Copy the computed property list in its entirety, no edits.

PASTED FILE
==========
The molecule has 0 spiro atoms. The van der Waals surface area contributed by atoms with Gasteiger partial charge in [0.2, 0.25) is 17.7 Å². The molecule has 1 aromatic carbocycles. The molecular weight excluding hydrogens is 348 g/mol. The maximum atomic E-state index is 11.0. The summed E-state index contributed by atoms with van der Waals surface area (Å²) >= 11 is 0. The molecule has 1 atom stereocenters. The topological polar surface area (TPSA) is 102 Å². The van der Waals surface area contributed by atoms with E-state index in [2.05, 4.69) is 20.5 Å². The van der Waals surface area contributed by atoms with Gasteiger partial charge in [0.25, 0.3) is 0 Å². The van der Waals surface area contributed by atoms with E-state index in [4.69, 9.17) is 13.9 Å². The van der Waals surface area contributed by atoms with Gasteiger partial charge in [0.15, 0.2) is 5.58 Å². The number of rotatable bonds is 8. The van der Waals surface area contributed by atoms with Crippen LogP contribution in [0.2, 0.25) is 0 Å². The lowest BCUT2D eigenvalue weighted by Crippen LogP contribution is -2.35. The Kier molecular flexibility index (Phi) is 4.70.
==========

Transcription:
The molecule has 0 spiro atoms. The van der Waals surface area contributed by atoms with Gasteiger partial charge in [0.2, 0.25) is 17.7 Å². The molecule has 1 aromatic carbocycles. The molecular weight excluding hydrogens is 348 g/mol. The maximum atomic E-state index is 11.0. The summed E-state index contributed by atoms with van der Waals surface area (Å²) >= 11 is 0. The molecule has 1 atom stereocenters. The topological polar surface area (TPSA) is 102 Å². The van der Waals surface area contributed by atoms with E-state index in [2.05, 4.69) is 20.5 Å². The van der Waals surface area contributed by atoms with Gasteiger partial charge in [0.25, 0.3) is 0 Å². The van der Waals surface area contributed by atoms with E-state index in [4.69, 9.17) is 13.9 Å². The van der Waals surface area contributed by atoms with Gasteiger partial charge in [0.15, 0.2) is 5.58 Å². The number of rotatable bonds is 8. The van der Waals surface area contributed by atoms with Crippen LogP contribution in [0.2, 0.25) is 0 Å². The lowest BCUT2D eigenvalue weighted by Crippen LogP contribution is -2.35. The Kier molecular flexibility index (Phi) is 4.70.